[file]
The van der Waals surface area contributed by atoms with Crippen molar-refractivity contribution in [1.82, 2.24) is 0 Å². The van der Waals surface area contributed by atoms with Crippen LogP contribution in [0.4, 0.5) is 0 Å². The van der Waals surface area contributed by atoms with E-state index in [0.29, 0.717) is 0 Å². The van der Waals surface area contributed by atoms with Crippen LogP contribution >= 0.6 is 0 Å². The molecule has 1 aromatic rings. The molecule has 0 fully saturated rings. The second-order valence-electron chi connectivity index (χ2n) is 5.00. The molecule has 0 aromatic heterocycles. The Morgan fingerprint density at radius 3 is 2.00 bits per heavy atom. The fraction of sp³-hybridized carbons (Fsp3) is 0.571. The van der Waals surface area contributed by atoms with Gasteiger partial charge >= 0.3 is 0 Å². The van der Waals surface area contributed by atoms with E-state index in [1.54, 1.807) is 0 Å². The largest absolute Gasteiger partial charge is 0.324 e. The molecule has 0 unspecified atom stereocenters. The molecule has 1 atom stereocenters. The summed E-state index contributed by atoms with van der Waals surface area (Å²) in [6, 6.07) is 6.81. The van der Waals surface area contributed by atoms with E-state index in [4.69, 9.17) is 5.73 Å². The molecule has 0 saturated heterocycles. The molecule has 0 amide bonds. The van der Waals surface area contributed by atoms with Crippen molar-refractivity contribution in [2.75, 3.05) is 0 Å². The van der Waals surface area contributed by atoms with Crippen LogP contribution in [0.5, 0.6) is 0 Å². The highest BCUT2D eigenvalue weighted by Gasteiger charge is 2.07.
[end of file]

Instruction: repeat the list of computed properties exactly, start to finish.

The van der Waals surface area contributed by atoms with Crippen molar-refractivity contribution in [1.82, 2.24) is 0 Å². The van der Waals surface area contributed by atoms with Crippen LogP contribution in [0.4, 0.5) is 0 Å². The van der Waals surface area contributed by atoms with E-state index in [0.29, 0.717) is 0 Å². The van der Waals surface area contributed by atoms with Crippen LogP contribution >= 0.6 is 0 Å². The molecule has 1 aromatic rings. The molecule has 0 fully saturated rings. The second-order valence-electron chi connectivity index (χ2n) is 5.00. The molecule has 0 aromatic heterocycles. The Morgan fingerprint density at radius 3 is 2.00 bits per heavy atom. The fraction of sp³-hybridized carbons (Fsp3) is 0.571. The van der Waals surface area contributed by atoms with Gasteiger partial charge >= 0.3 is 0 Å². The van der Waals surface area contributed by atoms with E-state index in [1.54, 1.807) is 0 Å². The largest absolute Gasteiger partial charge is 0.324 e. The molecule has 0 unspecified atom stereocenters. The molecule has 1 atom stereocenters. The summed E-state index contributed by atoms with van der Waals surface area (Å²) in [6, 6.07) is 6.81. The van der Waals surface area contributed by atoms with E-state index in [4.69, 9.17) is 5.73 Å². The molecule has 0 saturated heterocycles. The molecule has 0 amide bonds. The van der Waals surface area contributed by atoms with Crippen molar-refractivity contribution in [2.75, 3.05) is 0 Å². The van der Waals surface area contributed by atoms with Crippen LogP contribution in [0.5, 0.6) is 0 Å². The highest BCUT2D eigenvalue weighted by Gasteiger charge is 2.07.